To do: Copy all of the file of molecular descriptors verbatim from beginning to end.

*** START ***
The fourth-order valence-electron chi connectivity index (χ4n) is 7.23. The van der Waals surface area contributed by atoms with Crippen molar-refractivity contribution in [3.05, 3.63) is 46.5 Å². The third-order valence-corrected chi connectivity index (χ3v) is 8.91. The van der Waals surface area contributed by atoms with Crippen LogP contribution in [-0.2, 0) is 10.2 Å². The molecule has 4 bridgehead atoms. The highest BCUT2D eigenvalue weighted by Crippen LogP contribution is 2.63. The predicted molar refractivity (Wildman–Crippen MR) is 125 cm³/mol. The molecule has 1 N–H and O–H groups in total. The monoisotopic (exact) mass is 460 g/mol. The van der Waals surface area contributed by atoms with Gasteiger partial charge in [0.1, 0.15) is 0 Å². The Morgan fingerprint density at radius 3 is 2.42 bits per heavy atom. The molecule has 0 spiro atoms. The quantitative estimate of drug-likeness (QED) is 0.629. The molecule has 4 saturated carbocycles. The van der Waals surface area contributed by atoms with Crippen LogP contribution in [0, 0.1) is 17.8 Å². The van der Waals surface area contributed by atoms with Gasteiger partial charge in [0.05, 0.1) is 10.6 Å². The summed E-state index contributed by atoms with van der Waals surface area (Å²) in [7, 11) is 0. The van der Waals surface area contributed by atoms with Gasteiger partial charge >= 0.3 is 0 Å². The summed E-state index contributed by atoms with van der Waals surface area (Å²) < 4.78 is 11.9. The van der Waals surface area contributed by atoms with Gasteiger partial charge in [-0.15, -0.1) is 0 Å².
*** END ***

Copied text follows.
The fourth-order valence-electron chi connectivity index (χ4n) is 7.23. The van der Waals surface area contributed by atoms with Crippen molar-refractivity contribution in [3.05, 3.63) is 46.5 Å². The third-order valence-corrected chi connectivity index (χ3v) is 8.91. The van der Waals surface area contributed by atoms with Crippen LogP contribution in [-0.2, 0) is 10.2 Å². The molecule has 4 bridgehead atoms. The highest BCUT2D eigenvalue weighted by Crippen LogP contribution is 2.63. The predicted molar refractivity (Wildman–Crippen MR) is 125 cm³/mol. The molecule has 1 N–H and O–H groups in total. The monoisotopic (exact) mass is 460 g/mol. The van der Waals surface area contributed by atoms with Gasteiger partial charge in [0.1, 0.15) is 0 Å². The Morgan fingerprint density at radius 3 is 2.42 bits per heavy atom. The molecule has 0 spiro atoms. The quantitative estimate of drug-likeness (QED) is 0.629. The molecule has 4 saturated carbocycles. The van der Waals surface area contributed by atoms with Crippen LogP contribution in [0, 0.1) is 17.8 Å². The van der Waals surface area contributed by atoms with Gasteiger partial charge in [0.05, 0.1) is 10.6 Å². The summed E-state index contributed by atoms with van der Waals surface area (Å²) in [7, 11) is 0. The van der Waals surface area contributed by atoms with Gasteiger partial charge >= 0.3 is 0 Å². The summed E-state index contributed by atoms with van der Waals surface area (Å²) < 4.78 is 11.9. The van der Waals surface area contributed by atoms with Gasteiger partial charge in [-0.15, -0.1) is 0 Å².